The deadline for making contributions to traditional and Roth IRAs is fast approaching. Here at the Fool, we believe you'll be hard-pressed to find better investment vehicles to help you retire comfortably.
For those under 50, the limit for your traditional and Roth IRA contributions combined stands at $5,000, if you're eligible for both types of IRAs.
For a lot of people who are striving to make ends meet, $5,000 is a lot to save up. As I'll show, by using the five companies I'll be talking about, you can easily meet your contribution limit for next year.
I'll also touch on whether these companies would be worth putting your investment dollars into, and I'll offer you a special free report on the shocking, can't-miss truth about your retirement at the end.
SodaStream (Nasdaq: SODA )
As a former teacher, I know that nothing helped me get through a rough day quite like a Diet Coke. In a typical week, I would easily down a full 12-pack. Had I bought a do-it-yourself soda maker from SodaStream, I might have had a cheaper alternative.
A check of my local grocery store shows a 12-pack now selling for $6.29. The cost for the same amount of a Diet Coke equivalent from SodaStream runs about $4.50. Assuming you drink one pack per week, here is what your savings would look like.
Source: Author's calculations.
Admittedly, the total savings -- about $93 -- isn't earth-shattering, especially when you have to factor in the purchase of the SodaStream machine during the first year. Plus, you can get Diet Coke a lot cheaper than $6.29 per 12-pack if you wait for sales.
When it comes to SodaStream as an investment, my mind simply isn't made up. Though it has many of the same characteristics of rocket-stock Green Mountain Coffee Roasters (Nasdaq: GMCR ) -- the next company you'll read about -- I'm unconvinced that DIY soda is the same as coffee. Fellow Fool Rick Munarriz likes the stock's prospects, but for now, I'm on the sidelines.
Green Mountain Coffee Roasters
This company, the parent of the ubiquitous K-Cup coffee makers, offers java-lovers all of the convenience of fresh brewed coffee from their own kitchens.
A grande regular coffee at a New York City Starbucks usually runs about $2.29. You can get the same Starbucks blend in your own kitchen for just $0.83, and even though a K-cup serving is smaller, it's good enough for me. Here's how savings could stack up by using Green Mountain's brewer over the course of a year.
Source: Author's calculations.
Unlike Sodastream, this offers some pretty hefty savings. Over the course of a year, K-Cup users save around $530 that could be put toward retirement savings.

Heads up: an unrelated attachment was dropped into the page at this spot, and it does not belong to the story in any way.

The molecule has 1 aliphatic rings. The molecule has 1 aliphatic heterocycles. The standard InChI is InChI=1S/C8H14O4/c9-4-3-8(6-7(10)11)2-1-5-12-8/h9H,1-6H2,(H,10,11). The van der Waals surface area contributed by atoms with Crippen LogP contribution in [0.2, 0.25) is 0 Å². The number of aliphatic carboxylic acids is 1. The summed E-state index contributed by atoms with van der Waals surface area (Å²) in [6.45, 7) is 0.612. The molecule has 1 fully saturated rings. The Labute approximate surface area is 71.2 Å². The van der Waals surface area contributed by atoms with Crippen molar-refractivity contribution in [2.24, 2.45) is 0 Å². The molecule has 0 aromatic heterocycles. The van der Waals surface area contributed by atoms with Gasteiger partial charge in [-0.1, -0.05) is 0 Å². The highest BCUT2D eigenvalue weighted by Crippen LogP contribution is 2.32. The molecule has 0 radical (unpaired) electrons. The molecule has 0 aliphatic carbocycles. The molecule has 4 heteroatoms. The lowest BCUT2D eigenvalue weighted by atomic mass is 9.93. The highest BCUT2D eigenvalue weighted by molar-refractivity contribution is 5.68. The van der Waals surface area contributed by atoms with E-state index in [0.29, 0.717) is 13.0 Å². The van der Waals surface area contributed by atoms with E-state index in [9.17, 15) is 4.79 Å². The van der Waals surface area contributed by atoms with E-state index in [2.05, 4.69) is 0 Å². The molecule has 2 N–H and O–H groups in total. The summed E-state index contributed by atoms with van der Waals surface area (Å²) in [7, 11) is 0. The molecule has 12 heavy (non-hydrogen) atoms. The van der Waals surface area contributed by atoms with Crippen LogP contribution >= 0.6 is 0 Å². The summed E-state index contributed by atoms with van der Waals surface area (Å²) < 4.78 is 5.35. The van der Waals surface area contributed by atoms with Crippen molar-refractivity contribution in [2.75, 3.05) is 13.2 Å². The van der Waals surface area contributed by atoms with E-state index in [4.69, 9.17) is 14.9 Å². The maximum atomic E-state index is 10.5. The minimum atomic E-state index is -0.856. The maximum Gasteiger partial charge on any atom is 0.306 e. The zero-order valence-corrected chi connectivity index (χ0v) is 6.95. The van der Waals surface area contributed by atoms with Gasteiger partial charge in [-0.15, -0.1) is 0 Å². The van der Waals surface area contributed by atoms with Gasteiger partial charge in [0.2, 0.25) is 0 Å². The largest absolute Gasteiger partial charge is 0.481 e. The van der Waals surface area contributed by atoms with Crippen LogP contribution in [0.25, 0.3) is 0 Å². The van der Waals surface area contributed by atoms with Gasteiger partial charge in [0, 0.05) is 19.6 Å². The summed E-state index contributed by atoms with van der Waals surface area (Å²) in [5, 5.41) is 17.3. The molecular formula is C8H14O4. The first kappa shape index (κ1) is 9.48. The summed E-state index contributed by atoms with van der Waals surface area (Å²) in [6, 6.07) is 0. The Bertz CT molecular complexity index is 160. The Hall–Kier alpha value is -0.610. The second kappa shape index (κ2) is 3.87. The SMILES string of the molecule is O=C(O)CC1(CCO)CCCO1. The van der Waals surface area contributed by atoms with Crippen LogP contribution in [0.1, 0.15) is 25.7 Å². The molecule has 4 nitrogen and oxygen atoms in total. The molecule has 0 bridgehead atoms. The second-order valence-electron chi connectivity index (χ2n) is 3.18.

But when it comes to Green Mountain as an investment, I'm much more wary. Though failure certainly isn't guaranteed, the impending loss of patent protection and competition from others is enough to keep me watching from the sidelines.
Both Groupon (Nasdaq: GRPN ) and Travelzoo (Nasdaq: TZOO ) offer subscribers deals on goods and services -- big and small. Groupon's offerings tend to run the gamut, and so it would be very difficult to pin down exactly how much one stands to gain on a yearly basis by using its services.
Though the same could be said for Travelzoo's Local Deals program, we could get a taste of the savings in store for vacationers by focusing on the company's core travel deals. For instance, just this week, Travelzoo has arranged a five-night, four-person vacation to Phuket, Thailand -- including food, entertainment, and accommodations -- for $299. That's a savings of $742. If your family was lucky enough to regularly book two such vacations per year, that would help add roughly $1,500 to your retirement savings.
Now, when it comes to these two companies as an investment, it's not quite the same screaming deal. Groupon is a hot mess, having had to restate its latest revenue numbers, and being on the hook for more money as it ventures into bigger ticket items. I'm making a bearish CAPScall on the company in my All-Star profile.
Travelzoo, on the other hand, seems to be much more promising. By combining its core travel business with a sustainable local deals service, I think it's on the right track, and I've put my own money -- and a CAPScall -- behind the company.
Zipcar (Nasdaq: ZIP )
Finally, we have car-sharing pioneer Zipcar. The company has cars at the ready for city dwellers and college students on a moment's notice. For a flat yearly fee, and smaller hourly charges, Zipsters can use cars only when they need them -- and the cost of gas and insurance are included.
To figure out what savings for this service could be, I'm going to use a personal example. Upon moving to Chicago, my wife and I got rid of our car and relied on a combination of walking, our bikes, and Zipcar for transportation. When gas, insurance, car payments, and our regular usage habits were factored in, here is what the savings looked like.
Source: Author's calculations, assumes $4 per gallon for gas and 12,000 total miles driven in a 2005 Camry.
Clearly, this is where the real savings start to add up -- about $5,000 in my case. Though I've been frustrated by the stock's performance thus far, I've put my money and a CAPScall behind Zipcar as well. I think the company has the potential to exploit a paradigm shift in car ownership in America.
What's your next move?
Clearly, the examples above are just a sampling of the kind of savings you might experience. If there's any edge you can use to further your retirement goals, you should take it.
To that end, we've prepared special free report for just that purpose: "The Shocking Can't-Miss Truth About Your Retirement." Inside the report, you'll get the details on some oft-overlooked strategies to turbo-charge your IRAs. Get your copy of the report today, absolutely free!